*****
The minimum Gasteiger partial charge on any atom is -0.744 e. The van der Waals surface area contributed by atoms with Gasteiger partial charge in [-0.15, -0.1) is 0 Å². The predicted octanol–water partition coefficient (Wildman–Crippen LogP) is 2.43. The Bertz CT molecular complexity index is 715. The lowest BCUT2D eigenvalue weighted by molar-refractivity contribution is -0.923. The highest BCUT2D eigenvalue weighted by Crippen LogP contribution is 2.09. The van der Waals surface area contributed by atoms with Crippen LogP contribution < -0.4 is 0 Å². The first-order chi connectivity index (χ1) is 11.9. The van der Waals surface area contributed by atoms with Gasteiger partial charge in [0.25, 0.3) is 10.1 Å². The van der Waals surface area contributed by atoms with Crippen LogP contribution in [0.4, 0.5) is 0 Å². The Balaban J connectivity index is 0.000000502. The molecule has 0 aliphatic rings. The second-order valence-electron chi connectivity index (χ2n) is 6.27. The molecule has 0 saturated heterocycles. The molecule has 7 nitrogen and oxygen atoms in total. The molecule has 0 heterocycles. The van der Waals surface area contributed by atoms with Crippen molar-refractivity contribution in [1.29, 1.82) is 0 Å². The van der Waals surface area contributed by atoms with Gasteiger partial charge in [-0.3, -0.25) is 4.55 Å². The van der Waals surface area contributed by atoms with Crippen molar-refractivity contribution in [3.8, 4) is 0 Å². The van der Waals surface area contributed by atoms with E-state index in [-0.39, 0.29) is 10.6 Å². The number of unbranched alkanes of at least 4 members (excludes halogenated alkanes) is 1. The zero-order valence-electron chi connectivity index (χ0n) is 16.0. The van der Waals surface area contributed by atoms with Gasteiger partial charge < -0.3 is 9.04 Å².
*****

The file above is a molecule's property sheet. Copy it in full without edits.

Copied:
The minimum Gasteiger partial charge on any atom is -0.744 e. The van der Waals surface area contributed by atoms with Gasteiger partial charge in [-0.15, -0.1) is 0 Å². The predicted octanol–water partition coefficient (Wildman–Crippen LogP) is 2.43. The Bertz CT molecular complexity index is 715. The lowest BCUT2D eigenvalue weighted by molar-refractivity contribution is -0.923. The highest BCUT2D eigenvalue weighted by Crippen LogP contribution is 2.09. The van der Waals surface area contributed by atoms with Crippen LogP contribution < -0.4 is 0 Å². The first-order chi connectivity index (χ1) is 11.9. The van der Waals surface area contributed by atoms with Gasteiger partial charge in [0.25, 0.3) is 10.1 Å². The van der Waals surface area contributed by atoms with Crippen LogP contribution in [0.4, 0.5) is 0 Å². The Balaban J connectivity index is 0.000000502. The molecule has 0 aliphatic rings. The second-order valence-electron chi connectivity index (χ2n) is 6.27. The molecule has 0 saturated heterocycles. The molecule has 7 nitrogen and oxygen atoms in total. The molecule has 0 heterocycles. The van der Waals surface area contributed by atoms with Crippen molar-refractivity contribution in [1.29, 1.82) is 0 Å². The van der Waals surface area contributed by atoms with Gasteiger partial charge in [-0.3, -0.25) is 4.55 Å². The van der Waals surface area contributed by atoms with Crippen molar-refractivity contribution in [3.8, 4) is 0 Å². The van der Waals surface area contributed by atoms with E-state index in [-0.39, 0.29) is 10.6 Å². The number of unbranched alkanes of at least 4 members (excludes halogenated alkanes) is 1. The zero-order valence-electron chi connectivity index (χ0n) is 16.0. The van der Waals surface area contributed by atoms with Gasteiger partial charge < -0.3 is 9.04 Å².